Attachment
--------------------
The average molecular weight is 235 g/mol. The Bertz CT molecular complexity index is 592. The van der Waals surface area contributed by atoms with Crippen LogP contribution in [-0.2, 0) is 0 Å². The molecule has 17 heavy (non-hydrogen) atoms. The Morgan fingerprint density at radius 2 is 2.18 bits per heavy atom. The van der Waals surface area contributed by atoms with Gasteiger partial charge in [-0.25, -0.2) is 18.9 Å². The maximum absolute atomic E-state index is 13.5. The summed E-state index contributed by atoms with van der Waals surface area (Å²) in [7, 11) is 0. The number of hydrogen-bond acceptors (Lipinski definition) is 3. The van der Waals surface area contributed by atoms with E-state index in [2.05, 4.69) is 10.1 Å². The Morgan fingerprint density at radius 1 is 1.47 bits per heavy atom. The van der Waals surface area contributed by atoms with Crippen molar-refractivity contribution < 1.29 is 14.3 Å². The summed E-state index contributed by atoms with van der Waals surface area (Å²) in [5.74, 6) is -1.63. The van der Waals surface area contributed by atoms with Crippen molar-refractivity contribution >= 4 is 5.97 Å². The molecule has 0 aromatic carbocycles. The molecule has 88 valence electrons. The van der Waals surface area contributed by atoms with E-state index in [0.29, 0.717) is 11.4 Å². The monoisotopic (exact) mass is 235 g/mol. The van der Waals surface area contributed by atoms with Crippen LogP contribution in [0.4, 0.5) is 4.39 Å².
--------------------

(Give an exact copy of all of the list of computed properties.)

The average molecular weight is 235 g/mol. The Bertz CT molecular complexity index is 592. The van der Waals surface area contributed by atoms with Crippen LogP contribution in [-0.2, 0) is 0 Å². The molecule has 17 heavy (non-hydrogen) atoms. The Morgan fingerprint density at radius 2 is 2.18 bits per heavy atom. The van der Waals surface area contributed by atoms with Gasteiger partial charge in [-0.25, -0.2) is 18.9 Å². The maximum absolute atomic E-state index is 13.5. The summed E-state index contributed by atoms with van der Waals surface area (Å²) in [7, 11) is 0. The number of hydrogen-bond acceptors (Lipinski definition) is 3. The van der Waals surface area contributed by atoms with E-state index in [2.05, 4.69) is 10.1 Å². The Morgan fingerprint density at radius 1 is 1.47 bits per heavy atom. The van der Waals surface area contributed by atoms with Crippen molar-refractivity contribution < 1.29 is 14.3 Å². The summed E-state index contributed by atoms with van der Waals surface area (Å²) in [5.74, 6) is -1.63. The van der Waals surface area contributed by atoms with Crippen molar-refractivity contribution >= 4 is 5.97 Å². The molecule has 0 aromatic carbocycles. The molecule has 88 valence electrons. The van der Waals surface area contributed by atoms with E-state index in [0.29, 0.717) is 11.4 Å². The monoisotopic (exact) mass is 235 g/mol. The van der Waals surface area contributed by atoms with Crippen LogP contribution in [0.4, 0.5) is 4.39 Å².